Stop Positive Thinking
Sometimes things can go south when with a horse. You can be going along fine and then one variable changes and just like that, what was once fine is no longer fine.
I was riding Pecan in the ditch by the highway one evening. Cars were zipping by. Trucks, semis, trailers, campers, boats. Pecan was handling it no problem at all and we were having a great time bounding through the ditches.
But then I heard it. The whining engine. I could hear it before I saw it crest the top of the little hill. Pecan’s nemesis. The motorbike.
I’m not sure if it’s the sound. I’m not sure if she’s had a bad experience with them. But she doesn’t like them. And if she doesn’t like them, I don’t either.
As the motorbike sped closer, she stopped dead in her tracks. She lifted her head as high as she could, staring at the thing, and her back hollowed out underneath me. I could feel her hammering heartbeat rocking us back and forth. I felt pretty small, powerless, and afraid up there on that frightened horse.
“It’s fine,” I said out loud. “We’re fine.” Even I wasn’t convinced.
We weren’t fine. She was terrified, and so was I.
I realized I was lying to myself and to her. They were empty words. Just positive thinking. It wasn’t effective; it did nothing to calm us, prepare us, or get us through the situation.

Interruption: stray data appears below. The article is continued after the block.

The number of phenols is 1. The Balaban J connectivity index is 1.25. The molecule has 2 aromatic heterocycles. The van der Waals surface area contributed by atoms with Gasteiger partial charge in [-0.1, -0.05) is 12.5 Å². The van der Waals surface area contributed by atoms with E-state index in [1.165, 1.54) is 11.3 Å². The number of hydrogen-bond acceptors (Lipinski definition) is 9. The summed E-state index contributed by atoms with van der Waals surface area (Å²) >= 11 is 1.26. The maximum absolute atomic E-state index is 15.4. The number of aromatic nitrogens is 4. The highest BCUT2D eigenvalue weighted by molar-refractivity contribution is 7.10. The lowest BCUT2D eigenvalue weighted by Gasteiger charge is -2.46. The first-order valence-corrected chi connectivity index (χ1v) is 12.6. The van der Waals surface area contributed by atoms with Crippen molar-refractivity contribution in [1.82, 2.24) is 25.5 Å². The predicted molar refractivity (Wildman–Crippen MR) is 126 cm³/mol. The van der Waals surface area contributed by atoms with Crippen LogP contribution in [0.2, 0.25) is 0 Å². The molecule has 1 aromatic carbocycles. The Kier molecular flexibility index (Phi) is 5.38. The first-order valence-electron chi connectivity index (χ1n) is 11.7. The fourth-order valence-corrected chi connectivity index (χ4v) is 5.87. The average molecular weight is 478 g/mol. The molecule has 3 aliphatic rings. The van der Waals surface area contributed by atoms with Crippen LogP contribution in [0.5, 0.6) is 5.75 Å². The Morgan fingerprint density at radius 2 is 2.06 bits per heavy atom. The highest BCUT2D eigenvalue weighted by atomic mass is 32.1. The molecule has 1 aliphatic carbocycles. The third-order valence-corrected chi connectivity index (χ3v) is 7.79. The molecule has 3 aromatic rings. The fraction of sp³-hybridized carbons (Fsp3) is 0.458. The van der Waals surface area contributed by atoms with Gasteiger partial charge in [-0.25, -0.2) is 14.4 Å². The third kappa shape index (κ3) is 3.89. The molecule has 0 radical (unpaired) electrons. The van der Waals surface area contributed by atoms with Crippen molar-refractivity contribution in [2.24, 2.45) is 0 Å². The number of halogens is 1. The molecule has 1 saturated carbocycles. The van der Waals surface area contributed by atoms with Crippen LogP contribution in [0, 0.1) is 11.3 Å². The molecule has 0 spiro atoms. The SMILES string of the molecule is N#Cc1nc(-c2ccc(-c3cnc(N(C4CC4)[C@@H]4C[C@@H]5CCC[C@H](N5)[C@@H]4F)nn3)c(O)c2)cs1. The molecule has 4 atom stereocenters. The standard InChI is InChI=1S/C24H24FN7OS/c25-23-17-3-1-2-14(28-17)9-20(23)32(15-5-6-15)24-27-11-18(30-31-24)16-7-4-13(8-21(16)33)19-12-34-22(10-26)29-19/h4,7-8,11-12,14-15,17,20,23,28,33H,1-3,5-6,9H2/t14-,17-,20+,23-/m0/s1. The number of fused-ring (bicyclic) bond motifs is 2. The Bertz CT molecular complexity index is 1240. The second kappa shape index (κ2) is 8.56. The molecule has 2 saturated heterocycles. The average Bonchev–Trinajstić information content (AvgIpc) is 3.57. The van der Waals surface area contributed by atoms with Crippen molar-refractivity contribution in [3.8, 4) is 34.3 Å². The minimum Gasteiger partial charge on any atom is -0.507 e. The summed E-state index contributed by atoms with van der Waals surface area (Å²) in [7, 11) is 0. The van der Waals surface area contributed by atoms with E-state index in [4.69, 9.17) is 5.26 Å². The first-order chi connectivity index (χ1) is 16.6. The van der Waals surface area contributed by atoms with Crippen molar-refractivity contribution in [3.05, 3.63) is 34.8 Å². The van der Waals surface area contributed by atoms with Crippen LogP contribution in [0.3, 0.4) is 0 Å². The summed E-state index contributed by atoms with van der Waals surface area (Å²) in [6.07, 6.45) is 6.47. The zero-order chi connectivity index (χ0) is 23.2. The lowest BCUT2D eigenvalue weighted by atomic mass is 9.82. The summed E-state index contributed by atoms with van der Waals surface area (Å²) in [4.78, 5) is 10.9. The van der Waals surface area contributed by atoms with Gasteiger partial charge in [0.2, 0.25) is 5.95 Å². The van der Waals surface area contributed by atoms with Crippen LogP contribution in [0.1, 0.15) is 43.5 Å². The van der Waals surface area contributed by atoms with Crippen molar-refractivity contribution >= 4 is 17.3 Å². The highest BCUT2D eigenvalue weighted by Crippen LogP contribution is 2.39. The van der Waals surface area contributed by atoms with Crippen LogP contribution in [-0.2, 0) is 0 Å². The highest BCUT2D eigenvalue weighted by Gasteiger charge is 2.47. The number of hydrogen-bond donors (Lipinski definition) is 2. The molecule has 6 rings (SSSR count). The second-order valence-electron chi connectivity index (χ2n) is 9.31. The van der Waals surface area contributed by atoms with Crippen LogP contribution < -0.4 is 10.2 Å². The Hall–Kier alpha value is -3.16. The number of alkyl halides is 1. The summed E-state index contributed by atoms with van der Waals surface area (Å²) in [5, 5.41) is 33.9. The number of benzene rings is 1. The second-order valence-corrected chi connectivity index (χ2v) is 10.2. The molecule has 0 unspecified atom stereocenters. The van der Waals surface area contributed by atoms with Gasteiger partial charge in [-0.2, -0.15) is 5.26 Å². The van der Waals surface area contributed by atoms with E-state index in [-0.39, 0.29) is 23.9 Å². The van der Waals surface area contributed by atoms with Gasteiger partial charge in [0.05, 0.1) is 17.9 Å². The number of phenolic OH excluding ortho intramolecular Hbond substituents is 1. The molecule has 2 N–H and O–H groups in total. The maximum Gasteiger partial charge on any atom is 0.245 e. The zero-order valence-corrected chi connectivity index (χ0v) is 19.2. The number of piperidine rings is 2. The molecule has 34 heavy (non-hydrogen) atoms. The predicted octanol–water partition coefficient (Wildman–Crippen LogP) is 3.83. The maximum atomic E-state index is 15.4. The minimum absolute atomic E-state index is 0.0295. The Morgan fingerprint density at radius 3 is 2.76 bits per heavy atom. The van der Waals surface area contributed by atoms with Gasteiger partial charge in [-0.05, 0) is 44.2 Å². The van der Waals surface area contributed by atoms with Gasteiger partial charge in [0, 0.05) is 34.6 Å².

When situations come up in life, we are often encouraged to “Think positive!” For what? What does positive thinking do? In this case it did nothing.
Think about the last time you did some positive thinking? Did it help? Maybe, maybe not. Does positive thinking about the interview land you the job? Nope. Does positive thinking change the diagnosis? No. Does positive thinking repair the relationship? Nope.
Positive thinking isn’t enough.
So am I saying that I should’ve sat on the terrified horse and screamed, “Oh s#it, we’re going to die!”? No, I’m not saying that at all!
Negative thinking isn’t the answer either. Obviously negative thinking isn’t going to land you the job, change the diagnosis, or repair the relationship either.
So if it’s not negative thinking, and it’s not positive thinking, then what is it?
Sitting on that horse and positive thinking got us no where. So here’s what I did instead. I reached down deep and summoned the person that Pecan needed me to be in that moment. She needed me to be alert and calm, ready for the challenge. And when I felt that, I did what I needed to do to prepare. I applied some light contact in the reins, I dropped my heels, shifted in the saddle, and calmly braced with grace and ease for whatever was going to happen.
Which in this case was nothing. The motorbike screamed past, Pecan jigged a bit, blew out a big breath, then looked around for some grass.
But sometimes it’s not nothing. Sometimes we get the job and sometimes we don’t. Sometimes the diagnosis isn’t so bad and sometimes it’s devastating. Sometimes the relationship is good and sometimes it’s tough.
But when we can access that positive feeling of calm but alert, when we can look ahead and see clearly that challenge ahead of us, then we can brace for that challenge - whatever it is - and handle it with grace and ease.